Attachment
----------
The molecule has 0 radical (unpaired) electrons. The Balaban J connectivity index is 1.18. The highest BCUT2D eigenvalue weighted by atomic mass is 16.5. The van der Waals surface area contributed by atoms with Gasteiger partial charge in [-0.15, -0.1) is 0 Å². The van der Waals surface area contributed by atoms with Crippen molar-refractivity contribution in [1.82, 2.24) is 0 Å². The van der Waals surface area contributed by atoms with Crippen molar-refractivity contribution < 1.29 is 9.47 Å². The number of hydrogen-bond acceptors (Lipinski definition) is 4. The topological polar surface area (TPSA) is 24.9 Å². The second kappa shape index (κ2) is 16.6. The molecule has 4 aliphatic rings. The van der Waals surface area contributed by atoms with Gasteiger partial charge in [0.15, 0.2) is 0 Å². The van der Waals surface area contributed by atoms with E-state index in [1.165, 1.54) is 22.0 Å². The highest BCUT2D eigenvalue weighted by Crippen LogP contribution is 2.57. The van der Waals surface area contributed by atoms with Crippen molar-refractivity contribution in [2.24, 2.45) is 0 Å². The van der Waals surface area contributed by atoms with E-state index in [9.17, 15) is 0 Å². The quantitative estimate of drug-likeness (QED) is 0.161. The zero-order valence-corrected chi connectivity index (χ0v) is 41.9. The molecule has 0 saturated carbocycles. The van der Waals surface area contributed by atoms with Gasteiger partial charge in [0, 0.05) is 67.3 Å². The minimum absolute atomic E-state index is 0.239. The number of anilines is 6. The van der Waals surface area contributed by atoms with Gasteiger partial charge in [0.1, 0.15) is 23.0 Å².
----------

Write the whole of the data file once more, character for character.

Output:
The molecule has 0 radical (unpaired) electrons. The Balaban J connectivity index is 1.18. The highest BCUT2D eigenvalue weighted by atomic mass is 16.5. The van der Waals surface area contributed by atoms with Gasteiger partial charge in [-0.15, -0.1) is 0 Å². The van der Waals surface area contributed by atoms with Crippen molar-refractivity contribution in [1.82, 2.24) is 0 Å². The van der Waals surface area contributed by atoms with Crippen molar-refractivity contribution < 1.29 is 9.47 Å². The number of hydrogen-bond acceptors (Lipinski definition) is 4. The topological polar surface area (TPSA) is 24.9 Å². The second kappa shape index (κ2) is 16.6. The molecule has 4 aliphatic rings. The van der Waals surface area contributed by atoms with Gasteiger partial charge in [0.15, 0.2) is 0 Å². The van der Waals surface area contributed by atoms with E-state index in [1.165, 1.54) is 22.0 Å². The highest BCUT2D eigenvalue weighted by Crippen LogP contribution is 2.57. The van der Waals surface area contributed by atoms with Crippen molar-refractivity contribution in [2.24, 2.45) is 0 Å². The van der Waals surface area contributed by atoms with E-state index in [9.17, 15) is 0 Å². The quantitative estimate of drug-likeness (QED) is 0.161. The zero-order valence-corrected chi connectivity index (χ0v) is 41.9. The molecule has 0 saturated carbocycles. The van der Waals surface area contributed by atoms with Gasteiger partial charge in [0, 0.05) is 67.3 Å². The minimum absolute atomic E-state index is 0.239. The number of anilines is 6. The van der Waals surface area contributed by atoms with Gasteiger partial charge in [0.1, 0.15) is 23.0 Å².